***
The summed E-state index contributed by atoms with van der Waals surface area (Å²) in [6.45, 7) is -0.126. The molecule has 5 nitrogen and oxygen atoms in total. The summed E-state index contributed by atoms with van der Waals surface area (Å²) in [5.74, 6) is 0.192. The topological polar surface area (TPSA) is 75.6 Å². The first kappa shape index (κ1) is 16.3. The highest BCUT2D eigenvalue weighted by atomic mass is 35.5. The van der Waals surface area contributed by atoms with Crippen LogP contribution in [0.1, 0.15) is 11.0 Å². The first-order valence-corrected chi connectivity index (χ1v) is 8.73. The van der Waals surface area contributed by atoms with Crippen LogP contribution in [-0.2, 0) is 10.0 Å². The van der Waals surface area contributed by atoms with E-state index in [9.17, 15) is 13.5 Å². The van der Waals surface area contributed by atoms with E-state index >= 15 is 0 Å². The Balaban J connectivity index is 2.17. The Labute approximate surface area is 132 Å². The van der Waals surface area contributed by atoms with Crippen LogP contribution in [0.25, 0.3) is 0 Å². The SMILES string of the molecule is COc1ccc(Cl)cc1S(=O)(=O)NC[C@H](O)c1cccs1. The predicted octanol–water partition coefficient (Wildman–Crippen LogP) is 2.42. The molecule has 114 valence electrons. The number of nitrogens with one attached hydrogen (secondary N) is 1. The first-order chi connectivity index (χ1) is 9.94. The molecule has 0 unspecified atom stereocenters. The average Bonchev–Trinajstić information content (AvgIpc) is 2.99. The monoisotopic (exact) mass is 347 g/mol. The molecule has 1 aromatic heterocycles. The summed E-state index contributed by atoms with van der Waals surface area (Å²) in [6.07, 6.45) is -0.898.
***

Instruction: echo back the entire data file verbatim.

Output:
The summed E-state index contributed by atoms with van der Waals surface area (Å²) in [6.45, 7) is -0.126. The molecule has 5 nitrogen and oxygen atoms in total. The summed E-state index contributed by atoms with van der Waals surface area (Å²) in [5.74, 6) is 0.192. The topological polar surface area (TPSA) is 75.6 Å². The first kappa shape index (κ1) is 16.3. The highest BCUT2D eigenvalue weighted by atomic mass is 35.5. The van der Waals surface area contributed by atoms with Crippen LogP contribution in [0.1, 0.15) is 11.0 Å². The first-order valence-corrected chi connectivity index (χ1v) is 8.73. The van der Waals surface area contributed by atoms with Crippen LogP contribution in [-0.2, 0) is 10.0 Å². The van der Waals surface area contributed by atoms with E-state index in [9.17, 15) is 13.5 Å². The van der Waals surface area contributed by atoms with E-state index >= 15 is 0 Å². The Balaban J connectivity index is 2.17. The Labute approximate surface area is 132 Å². The van der Waals surface area contributed by atoms with Crippen LogP contribution in [0.25, 0.3) is 0 Å². The SMILES string of the molecule is COc1ccc(Cl)cc1S(=O)(=O)NC[C@H](O)c1cccs1. The predicted octanol–water partition coefficient (Wildman–Crippen LogP) is 2.42. The molecule has 114 valence electrons. The number of nitrogens with one attached hydrogen (secondary N) is 1. The first-order chi connectivity index (χ1) is 9.94. The molecule has 0 unspecified atom stereocenters. The average Bonchev–Trinajstić information content (AvgIpc) is 2.99. The monoisotopic (exact) mass is 347 g/mol. The molecule has 1 aromatic heterocycles. The summed E-state index contributed by atoms with van der Waals surface area (Å²) in [6.07, 6.45) is -0.898.